Solar power comes to Chernobyl’s nuclear wasteland

2016_Chernobyl-NB-3 The road barrier at the checkpoint into the Chernobyl nuclear plant. Photo: Nils Bøhmer - Credit: Nils Bøhmer

The area surrounding the Chernobyl nuclear power plant, site of the world’s worst nuclear plant disaster, may not be inhabitable for another 24,000 years ­– but that’s not stopping Ukraine from trying to squeeze some positive energy out of the remains of the radioactive ruin.

On Friday, a joint Ukrainian-German consortium unveiled some 3,800 solar panels built in the shadow of the notorious plant – now encased in a giant sarcophagus – that engineers say will produced enough electricity to power 2,000 local homes.

For the Ukrainian government – which inherited the mess of Chernobyl when the Soviet Union disintegrated in 1991 – wrenching a sliver of good news from the irradiated exclusion zone has been a long time in the coming.

“It’s not just another solar power plant,” Evhen Variagin, the chief executive of Solar Chernobyl LLC, told Reuters. “It’s really hard to underestimate the symbolism of this particular project.”

In 1986, a botched fuel test in Chernobyl’s number 4 reactor caused an explosion, sending clouds of radiation across Europe and forcing hundreds of thousands of people to evacuate.

Thirty-one plant workers and firefighters died in the immediate aftermath of the accident. The longer-term death toll from radiation related cancers has been harder to quantify, though many estimates put this figure well into the tens of thousands.

Understandably, land around the wreckage of Chernobyl can be got for cheap. It’s these low real estate prices – along with the robust power transmission infrastructure left mostly intact after the accident – that the Ukrainian government has been offering solar developers for the past few years.

2016_Chernobyl-NB-6 A memorial at the entrance to the Chernobyl nuclear power plant. Photo: Nils Bøhmer - Credit: Nils Bøhmer/Bellona

The new one-megawatt solar plant was built by Ukrainian company Rodina and Germany’s Enerparc AG, costing around $1.2 million and benefiting from feed-in tariffs that guarantee a certain price for power during the first years of its operation.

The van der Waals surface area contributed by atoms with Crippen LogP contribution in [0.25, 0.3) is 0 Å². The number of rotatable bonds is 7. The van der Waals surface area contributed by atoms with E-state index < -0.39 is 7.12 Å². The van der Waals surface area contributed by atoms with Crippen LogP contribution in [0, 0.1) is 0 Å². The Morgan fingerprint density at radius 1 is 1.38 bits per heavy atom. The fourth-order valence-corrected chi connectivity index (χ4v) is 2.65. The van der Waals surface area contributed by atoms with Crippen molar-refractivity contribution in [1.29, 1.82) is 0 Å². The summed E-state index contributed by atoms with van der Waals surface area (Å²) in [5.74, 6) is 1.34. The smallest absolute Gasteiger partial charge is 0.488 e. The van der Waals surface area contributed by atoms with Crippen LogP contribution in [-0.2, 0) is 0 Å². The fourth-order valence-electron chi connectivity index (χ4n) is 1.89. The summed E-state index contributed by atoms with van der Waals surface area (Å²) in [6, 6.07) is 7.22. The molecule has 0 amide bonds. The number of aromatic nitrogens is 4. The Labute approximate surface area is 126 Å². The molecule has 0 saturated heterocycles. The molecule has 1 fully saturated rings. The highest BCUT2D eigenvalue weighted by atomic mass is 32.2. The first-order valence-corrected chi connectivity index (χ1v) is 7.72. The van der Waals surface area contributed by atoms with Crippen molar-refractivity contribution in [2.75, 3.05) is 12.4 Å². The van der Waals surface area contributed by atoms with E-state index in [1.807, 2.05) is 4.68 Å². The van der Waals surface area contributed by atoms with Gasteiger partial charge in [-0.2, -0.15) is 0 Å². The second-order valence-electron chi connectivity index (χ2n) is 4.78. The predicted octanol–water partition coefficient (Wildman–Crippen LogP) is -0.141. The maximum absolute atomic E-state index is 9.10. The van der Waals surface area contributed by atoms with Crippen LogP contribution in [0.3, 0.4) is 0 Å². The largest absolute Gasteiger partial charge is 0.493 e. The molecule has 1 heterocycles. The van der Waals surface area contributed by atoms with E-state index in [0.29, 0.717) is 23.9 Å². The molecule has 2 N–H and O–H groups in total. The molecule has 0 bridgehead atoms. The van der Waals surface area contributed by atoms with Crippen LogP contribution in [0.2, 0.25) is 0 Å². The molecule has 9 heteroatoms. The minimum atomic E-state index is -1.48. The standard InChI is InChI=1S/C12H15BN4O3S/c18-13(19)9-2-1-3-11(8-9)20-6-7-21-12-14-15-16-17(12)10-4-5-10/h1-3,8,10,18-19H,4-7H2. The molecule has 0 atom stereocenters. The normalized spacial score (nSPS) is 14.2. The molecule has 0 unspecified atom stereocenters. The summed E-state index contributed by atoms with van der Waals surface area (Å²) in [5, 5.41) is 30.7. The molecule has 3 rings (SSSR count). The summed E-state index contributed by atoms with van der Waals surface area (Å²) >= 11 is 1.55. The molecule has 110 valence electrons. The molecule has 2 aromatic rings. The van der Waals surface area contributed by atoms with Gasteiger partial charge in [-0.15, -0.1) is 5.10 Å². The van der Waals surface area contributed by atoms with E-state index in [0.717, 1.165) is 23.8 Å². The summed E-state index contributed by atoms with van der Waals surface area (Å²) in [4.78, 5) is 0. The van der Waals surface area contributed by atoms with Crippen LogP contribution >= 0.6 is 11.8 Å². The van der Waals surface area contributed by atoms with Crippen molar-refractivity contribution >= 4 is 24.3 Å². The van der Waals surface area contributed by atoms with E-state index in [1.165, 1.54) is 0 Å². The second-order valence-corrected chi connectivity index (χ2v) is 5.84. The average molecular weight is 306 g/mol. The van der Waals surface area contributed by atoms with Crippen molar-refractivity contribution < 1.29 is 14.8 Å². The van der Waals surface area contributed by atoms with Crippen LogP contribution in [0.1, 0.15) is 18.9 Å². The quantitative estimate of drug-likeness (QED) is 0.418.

It is the first time the site has produced power since 2000, when the nuclear plant was finally shut down the reactors that had survived the catastrophe. Valery Seyda, head of the Chernobyl nuclear plant, told Reuters it had looked like the site would never produce energy again.

2006_Chernobyl-NB-17 Within the Chernobyl exclusion zone. Photo: Nils Bøhmer - Credit: Nils Bøhmer/Bellona

“But now we are seeing a new sprout, still small, weak, producing power on this site and this is very joyful,” he said.

Two years ago, a giant arch weighing 36,000 tons was pulled over the nuclear power station to create a casement to block radiation and allow the remains of the reactor to be dismantled safely.

But the surrounding 2000 square kilometers of land is still not safe to visit for more than a few hours. This proved a complication while building solar arrays. But since their ongoing operation is essentially unmanned, the dangers to personnel are minimal.

The new solar plant comes at a time of increased investment in renewables in Ukraine. Between January and September, more than 500 MW of renewable power capacity was added in the country, more than twice as much as in 2017, the government says.

Other solar investors could increase that. France’s Engie SA told Bloomberg in January that could build a gigawatt-sized project in the Chernobyl disaster zone. China’s System Integration Technology and China National Complete Engineering Corp have also said they are interested in building a solar park in the area.

If all of this bears fruit, the Chernobyl area could end up producing 2.5 gigawatts of solar produced electricity, pumping out half of what Chernobyl uses to produce before it melted down and exploded – with absolutely none of the danger.

It would also curb Ukraine’s dependence on Russia for nuclear fuel, natural gas and other energy needs that Moscow has not been shy about holding hostage in its ongoing political and military hostilities against Kiev.

Pulling itself out of the social and psychological mire of Soviet produced nuclear past could only do Ukraine a lot of needed good, as Bellona discusses in its report on the country’s nuclear industry.

The European Bank for Reconstruction and Development ­– which financed Chernobyl’s New Containment Structure – is understandably wary of bankrolling projects in a radioactive exclusion zone. The solar farms, after all, are installed and maintained by people.

Yet they are challenges worth grappling with. If Ukraine manages to create a renewable energy rebirth on the site of the nuclear disaster that helped fell the Soviet Union, the site would become a symbol of a different kind.